Mentions: Hall effect measurements were carried out in wedge-shaped SmB6 crystals. As depicted in the inset in Fig. 1(a), the sample is placed in a perpendicular magnetic field and current I flows between the two ends of the wedge. The Hall resistances Rxy = Vxy/I are measured at different thicknesses d to distinguish between surface and bulk conduction. For bulk conduction, while Rxy/B is d-independent if surface conduction dominates. In both cases, one can define a Hall coefficient RH = Ey/jxB independent of B, where jx is the current density (surface or bulk) and Ey is the transverse electric field. The Hall voltage Vxy is found to be linear with B (Fig. 1(c) (d)) at small fields at all temperatures, but becomes significantly nonlinear for larger fields around 5 K, indicating a temperature regime of multichannel conduction. At high (20 K) or low (2 K) temperatures, the extreme linearity of the Hall effect indicates single channel conduction, either from the bulk or surface. For the simplest case of one surface conduction channel (top and bottom surfaces combined) and one bulk channel with Hall coefficients RHS, RHB and resistivity ρS, ρB respectively, the Hall resistance Rxy at magnetic field B is . Nonlinearity is expected at large B, but at small fields it simplifies to , which indeed gives thickness-independent Rxy/B = RHS if the surface channel dominates (i.e. ρB ≫ ρSd). From B < 1 T data we extract the value Rxy/B at various temperatures T. Representative results in sample S1 are plotted in Fig. 1(a) for d = 120, 270, and 320 μm respectively, showing clearly that while at high temperatures Rxy/B differ at different d, they converge to a same universal value of 0.3 Ω/T below 4 Kelvin, consistent with surface conduction. Since more than one surface channels may exist, as predicted by theory2829, it is difficult to quantitatively extract the surface carrier density and mobility at this stage. Replotting the Hall resistance ratios Rxy(d1)/Rxy(d2) in Fig. 1(b), we found these ratios to be equal to d2/d1 at high T and become unity at low T, proving the crossover from 3D to 2D Hall effects when T is lowered. The temperature dependence is well described by a two-channel (bulk and surface) conduction model in which the bulk carrier density decreases exponentially with temperature with an activation gap Δ = 38 K. Using this simple model, we could reproduce the curious “peak” in Rxy/B at 4 K (solid lines in Fig. 1(a)), which lacks31 a good explanation until now. Low temperature surface-dominated conduction would also give rise to a longitudinal resistance Rxx that is independent of sample thickness, which we have demonstrated recently32.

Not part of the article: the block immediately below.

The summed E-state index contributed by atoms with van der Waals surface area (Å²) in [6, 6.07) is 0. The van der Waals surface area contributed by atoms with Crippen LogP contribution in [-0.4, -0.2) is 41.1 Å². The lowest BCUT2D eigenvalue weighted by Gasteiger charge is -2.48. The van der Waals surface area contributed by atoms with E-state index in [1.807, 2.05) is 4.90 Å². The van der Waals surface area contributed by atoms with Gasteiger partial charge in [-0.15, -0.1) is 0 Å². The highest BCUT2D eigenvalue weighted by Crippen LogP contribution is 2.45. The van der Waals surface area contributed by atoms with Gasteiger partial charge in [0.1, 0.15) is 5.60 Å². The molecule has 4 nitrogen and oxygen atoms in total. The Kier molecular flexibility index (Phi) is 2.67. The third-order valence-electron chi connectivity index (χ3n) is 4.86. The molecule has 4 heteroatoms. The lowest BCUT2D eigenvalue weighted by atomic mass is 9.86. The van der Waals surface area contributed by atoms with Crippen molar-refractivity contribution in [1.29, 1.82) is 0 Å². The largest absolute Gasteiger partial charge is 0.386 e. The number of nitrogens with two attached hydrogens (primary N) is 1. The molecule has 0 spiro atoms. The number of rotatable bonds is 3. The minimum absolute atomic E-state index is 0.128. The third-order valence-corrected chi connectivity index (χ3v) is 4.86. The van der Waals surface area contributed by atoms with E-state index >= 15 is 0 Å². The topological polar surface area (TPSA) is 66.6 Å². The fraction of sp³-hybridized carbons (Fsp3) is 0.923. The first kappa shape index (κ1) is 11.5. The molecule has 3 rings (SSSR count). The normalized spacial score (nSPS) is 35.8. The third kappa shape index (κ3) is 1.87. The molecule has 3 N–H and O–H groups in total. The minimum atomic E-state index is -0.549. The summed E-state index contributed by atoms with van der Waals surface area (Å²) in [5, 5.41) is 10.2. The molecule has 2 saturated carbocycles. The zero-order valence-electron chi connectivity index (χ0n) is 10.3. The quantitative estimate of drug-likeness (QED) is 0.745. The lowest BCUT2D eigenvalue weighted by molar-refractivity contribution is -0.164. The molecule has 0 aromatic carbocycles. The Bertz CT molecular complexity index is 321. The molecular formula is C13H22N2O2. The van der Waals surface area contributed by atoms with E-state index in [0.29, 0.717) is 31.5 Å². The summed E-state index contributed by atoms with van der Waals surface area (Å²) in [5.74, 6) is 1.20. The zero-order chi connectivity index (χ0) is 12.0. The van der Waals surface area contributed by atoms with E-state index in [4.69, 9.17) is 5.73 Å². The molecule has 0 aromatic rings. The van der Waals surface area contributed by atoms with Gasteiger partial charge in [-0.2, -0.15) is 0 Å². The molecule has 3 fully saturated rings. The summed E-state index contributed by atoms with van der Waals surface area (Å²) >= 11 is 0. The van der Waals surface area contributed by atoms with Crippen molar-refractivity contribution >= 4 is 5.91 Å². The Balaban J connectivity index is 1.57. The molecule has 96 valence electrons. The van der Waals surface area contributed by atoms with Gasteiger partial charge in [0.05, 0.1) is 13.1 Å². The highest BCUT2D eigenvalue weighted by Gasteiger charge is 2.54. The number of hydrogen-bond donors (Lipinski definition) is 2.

Surface hall effect and nonlocal transport in SmB₆: evidence for surface conduction.

Kim DJ, Thomas S, Grant T, Botimer J, Fisk Z, Xia J - Sci Rep (2013)

Surface Hall effect.(a), Markers, Hall resistances Rxy divided by magnetic field B versus temperature T at three different thicknesses d in a wedge shaped sample S1. Lines are simulations using a two conduction channel model (see text). Left inset, picture of the crystal before wiring. Right inset, measurement schematic. (b), Markers, ratios between Hall resistances Rxy at different d, showing the transition from bulk to surface conduction as temperature is lowered. Lines are calculated from simulations as in (a). (c), Rxy versus B at various T for d = 120 μm, showing nonlinearity at around 5 K. (d), Rxy/B normalized to small field values to demonstrate the nonlinearity.
© Copyright Policy - open-access
Related In: Results  -  Collection

License
Show All Figures
getmorefigures.php?uid=PMC3818682&req=5

f1: Surface Hall effect.(a), Markers, Hall resistances Rxy divided by magnetic field B versus temperature T at three different thicknesses d in a wedge shaped sample S1. Lines are simulations using a two conduction channel model (see text). Left inset, picture of the crystal before wiring. Right inset, measurement schematic. (b), Markers, ratios between Hall resistances Rxy at different d, showing the transition from bulk to surface conduction as temperature is lowered. Lines are calculated from simulations as in (a). (c), Rxy versus B at various T for d = 120 μm, showing nonlinearity at around 5 K. (d), Rxy/B normalized to small field values to demonstrate the nonlinearity.